As Cook County’s Big Property Tax Hike Is Felt, Kensington May Be Able To Help
On June 13, the Cook County Clerk’s office released 2015 property tax rate figures for the whole county.
On average, Chicago homeowners will have to pay 12.8% more in property taxes than they did at this time last year based on the new tax rates, which includes both the value of your home and the land it’s on.
Who Will Feel It the Most?
As the Chicago Tribune reported on the day of the announcement, this means that the owner of a single-family home in Chicago with an average sales price of $225,000 can expect a tax bill of $3,633—an increase of more than $400. Of course, the many Chicagoans who own more expensive homes will be hit with correspondingly higher total increases. What’s more: homeowners in certain neighborhoods, such as the Gold Coast and the South Loop, are facing massive hikes because the Cook County Assessor’s office boosted property tax assessments in those communities by more than 50% in some cases. Other neighborhoods seeing assessments rise much higher than the overall 9.3% citywide increase over the last three years include Lincoln Park, Lakeview and Hyde Park.
Less Pain, But Still Feeling It
In contrast, homeowners in the far northwest and southwest areas of the Cook County suburbs are expected to see proportionately smaller increases in their property tax bills: 1.7% and 2.1%, respectively. But that doesn’t mean they will be happy, as they will still face higher effective tax rates than their counterparts nearby whose properties are outside of Cook County.
In Chicago, the huge hike reflects the $363 million property tax increase championed by Mayor Rahm Emanuel and enacted by the Chicago City Council last year. The lion’s share of that increase—$318 million—is earmarked for police and firefighter pension funds, while $45 million will go to the Chicago Public Schools for construction projects. And, as we know, additional increases are likely to be approved by the City Council in the coming years as they try to balance the City budget.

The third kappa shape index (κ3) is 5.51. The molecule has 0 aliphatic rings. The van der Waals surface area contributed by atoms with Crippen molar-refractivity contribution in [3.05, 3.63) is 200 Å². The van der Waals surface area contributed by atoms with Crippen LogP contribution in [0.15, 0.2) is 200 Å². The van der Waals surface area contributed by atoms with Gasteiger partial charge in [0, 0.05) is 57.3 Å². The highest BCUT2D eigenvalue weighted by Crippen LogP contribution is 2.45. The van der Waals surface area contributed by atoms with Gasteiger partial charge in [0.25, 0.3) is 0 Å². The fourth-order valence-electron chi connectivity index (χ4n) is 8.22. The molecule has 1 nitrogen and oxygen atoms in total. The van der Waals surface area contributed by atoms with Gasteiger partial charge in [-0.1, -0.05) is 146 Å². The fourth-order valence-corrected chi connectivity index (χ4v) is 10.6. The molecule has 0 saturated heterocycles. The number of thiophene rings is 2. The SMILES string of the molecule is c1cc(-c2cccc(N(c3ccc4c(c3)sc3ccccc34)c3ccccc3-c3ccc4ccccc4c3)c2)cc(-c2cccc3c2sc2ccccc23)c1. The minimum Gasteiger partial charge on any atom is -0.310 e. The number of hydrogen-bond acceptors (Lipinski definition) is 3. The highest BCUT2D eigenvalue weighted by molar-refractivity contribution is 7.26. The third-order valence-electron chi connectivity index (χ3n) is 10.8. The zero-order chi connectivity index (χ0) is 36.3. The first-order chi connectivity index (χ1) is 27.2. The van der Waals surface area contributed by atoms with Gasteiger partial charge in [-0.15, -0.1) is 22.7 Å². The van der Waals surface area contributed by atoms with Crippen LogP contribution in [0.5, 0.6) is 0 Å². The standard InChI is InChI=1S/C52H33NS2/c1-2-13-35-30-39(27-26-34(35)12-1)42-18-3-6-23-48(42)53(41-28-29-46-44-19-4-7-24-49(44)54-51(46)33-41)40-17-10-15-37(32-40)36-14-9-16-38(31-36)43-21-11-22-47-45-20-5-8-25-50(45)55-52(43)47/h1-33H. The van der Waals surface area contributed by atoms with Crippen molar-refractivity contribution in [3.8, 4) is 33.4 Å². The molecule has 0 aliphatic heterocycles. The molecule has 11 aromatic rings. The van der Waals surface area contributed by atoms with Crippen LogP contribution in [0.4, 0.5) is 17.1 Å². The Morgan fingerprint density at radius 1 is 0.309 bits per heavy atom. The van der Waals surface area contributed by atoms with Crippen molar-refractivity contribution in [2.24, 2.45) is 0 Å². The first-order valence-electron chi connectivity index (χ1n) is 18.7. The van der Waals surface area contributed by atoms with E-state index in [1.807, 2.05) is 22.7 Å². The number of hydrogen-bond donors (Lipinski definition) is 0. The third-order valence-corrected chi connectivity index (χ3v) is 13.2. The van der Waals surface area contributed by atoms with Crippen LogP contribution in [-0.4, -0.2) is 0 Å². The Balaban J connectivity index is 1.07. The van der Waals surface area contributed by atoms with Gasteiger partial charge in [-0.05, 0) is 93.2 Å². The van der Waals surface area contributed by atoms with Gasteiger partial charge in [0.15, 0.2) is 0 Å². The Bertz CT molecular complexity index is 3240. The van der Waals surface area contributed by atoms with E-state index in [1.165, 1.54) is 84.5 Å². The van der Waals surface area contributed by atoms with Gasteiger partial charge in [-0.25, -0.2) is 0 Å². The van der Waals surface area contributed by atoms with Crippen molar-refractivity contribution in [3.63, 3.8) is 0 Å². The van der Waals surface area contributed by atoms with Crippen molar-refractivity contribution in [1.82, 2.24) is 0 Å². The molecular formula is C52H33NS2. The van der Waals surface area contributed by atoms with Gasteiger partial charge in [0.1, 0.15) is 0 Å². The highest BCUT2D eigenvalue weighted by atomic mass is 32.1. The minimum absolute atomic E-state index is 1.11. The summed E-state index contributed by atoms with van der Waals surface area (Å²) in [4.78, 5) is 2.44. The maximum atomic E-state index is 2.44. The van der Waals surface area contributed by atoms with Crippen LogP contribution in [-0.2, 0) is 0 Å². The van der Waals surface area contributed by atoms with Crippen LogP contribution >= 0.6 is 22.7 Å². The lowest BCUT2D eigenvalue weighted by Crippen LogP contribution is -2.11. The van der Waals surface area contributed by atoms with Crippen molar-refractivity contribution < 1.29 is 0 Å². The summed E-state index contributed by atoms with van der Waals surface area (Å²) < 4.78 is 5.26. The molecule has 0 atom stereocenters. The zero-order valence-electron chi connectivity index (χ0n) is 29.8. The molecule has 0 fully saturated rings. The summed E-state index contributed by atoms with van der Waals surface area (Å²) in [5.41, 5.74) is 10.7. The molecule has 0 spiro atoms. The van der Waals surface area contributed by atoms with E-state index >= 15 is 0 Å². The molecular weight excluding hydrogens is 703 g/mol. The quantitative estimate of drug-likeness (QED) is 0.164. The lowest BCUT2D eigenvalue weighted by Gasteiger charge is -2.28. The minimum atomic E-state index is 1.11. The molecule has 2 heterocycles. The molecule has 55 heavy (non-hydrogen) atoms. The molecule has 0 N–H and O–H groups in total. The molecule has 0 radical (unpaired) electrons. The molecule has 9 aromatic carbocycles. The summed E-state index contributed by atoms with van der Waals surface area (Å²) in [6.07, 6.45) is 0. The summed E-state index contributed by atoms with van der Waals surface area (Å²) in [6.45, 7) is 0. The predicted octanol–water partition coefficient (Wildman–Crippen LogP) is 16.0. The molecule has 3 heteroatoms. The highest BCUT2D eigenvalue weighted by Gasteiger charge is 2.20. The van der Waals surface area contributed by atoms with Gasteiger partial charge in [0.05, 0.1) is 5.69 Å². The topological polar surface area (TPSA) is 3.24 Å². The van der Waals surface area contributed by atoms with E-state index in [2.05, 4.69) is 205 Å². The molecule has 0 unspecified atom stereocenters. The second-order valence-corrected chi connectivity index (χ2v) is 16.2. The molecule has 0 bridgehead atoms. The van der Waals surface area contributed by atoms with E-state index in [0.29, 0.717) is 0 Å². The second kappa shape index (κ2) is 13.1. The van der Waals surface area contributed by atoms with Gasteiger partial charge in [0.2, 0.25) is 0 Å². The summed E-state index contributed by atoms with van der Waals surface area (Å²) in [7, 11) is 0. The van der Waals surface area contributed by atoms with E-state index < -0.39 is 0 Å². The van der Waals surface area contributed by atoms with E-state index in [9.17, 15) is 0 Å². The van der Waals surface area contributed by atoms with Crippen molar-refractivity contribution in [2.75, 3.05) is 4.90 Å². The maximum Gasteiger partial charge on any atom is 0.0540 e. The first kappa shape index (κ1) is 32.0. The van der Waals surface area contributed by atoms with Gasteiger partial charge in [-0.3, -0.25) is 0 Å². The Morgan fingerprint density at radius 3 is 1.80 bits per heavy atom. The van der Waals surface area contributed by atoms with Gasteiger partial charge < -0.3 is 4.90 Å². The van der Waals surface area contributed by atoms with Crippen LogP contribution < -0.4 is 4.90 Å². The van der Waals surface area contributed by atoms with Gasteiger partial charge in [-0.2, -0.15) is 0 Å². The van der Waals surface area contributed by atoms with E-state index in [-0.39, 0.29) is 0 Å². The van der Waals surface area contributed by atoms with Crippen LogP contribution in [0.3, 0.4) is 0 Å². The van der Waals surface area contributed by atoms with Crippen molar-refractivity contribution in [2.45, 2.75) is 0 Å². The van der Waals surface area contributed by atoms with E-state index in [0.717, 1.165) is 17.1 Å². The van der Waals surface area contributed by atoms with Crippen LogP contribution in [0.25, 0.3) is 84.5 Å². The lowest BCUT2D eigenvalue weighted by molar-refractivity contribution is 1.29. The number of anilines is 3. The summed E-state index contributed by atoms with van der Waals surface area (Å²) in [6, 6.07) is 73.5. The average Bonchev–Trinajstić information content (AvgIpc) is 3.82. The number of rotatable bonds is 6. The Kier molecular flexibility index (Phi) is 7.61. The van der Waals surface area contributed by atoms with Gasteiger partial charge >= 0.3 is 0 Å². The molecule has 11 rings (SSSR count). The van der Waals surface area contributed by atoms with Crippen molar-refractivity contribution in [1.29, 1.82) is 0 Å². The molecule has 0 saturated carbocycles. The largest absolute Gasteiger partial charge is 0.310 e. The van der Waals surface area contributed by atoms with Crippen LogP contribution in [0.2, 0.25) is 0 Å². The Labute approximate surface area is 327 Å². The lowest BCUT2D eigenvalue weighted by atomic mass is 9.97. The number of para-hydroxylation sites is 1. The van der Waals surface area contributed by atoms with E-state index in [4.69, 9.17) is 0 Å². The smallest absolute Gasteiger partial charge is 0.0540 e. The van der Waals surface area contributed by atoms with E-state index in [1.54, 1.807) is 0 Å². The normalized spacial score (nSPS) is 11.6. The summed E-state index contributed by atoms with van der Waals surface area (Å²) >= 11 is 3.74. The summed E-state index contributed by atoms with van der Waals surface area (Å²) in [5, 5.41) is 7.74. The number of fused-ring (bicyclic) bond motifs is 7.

How You Can Fight These Increases?
Your Cook County property tax bill is expected to arrive in your mailbox by the end of June and be due by August 1. Even if you don’t have all of the money to pay your bill, don’t consider ignoring it or paying it late. If your installment is even a day late, you will be assessed a 1.5% interest penalty each month until the bill is paid. More problematic, your overdue taxes plus the interest penalty could be sold to an investor through the county treasurer’s annual tax sale.
The only way to fight property tax increases and to ensure that you are not paying any more than your fair share is to appeal them. Our free property tax reduction estimate can identify what we believe you can save based on our proprietary tax algorithm. Working with us only costs you a share of your property tax savings, and only if savings are realized. There are no other fees and you pay nothing up-front. This, combined with our 18 years of experience and over 90% success rate, is why we’ve saved tens of thousands of Cook County homeowners between $750 to $5,000+ per year.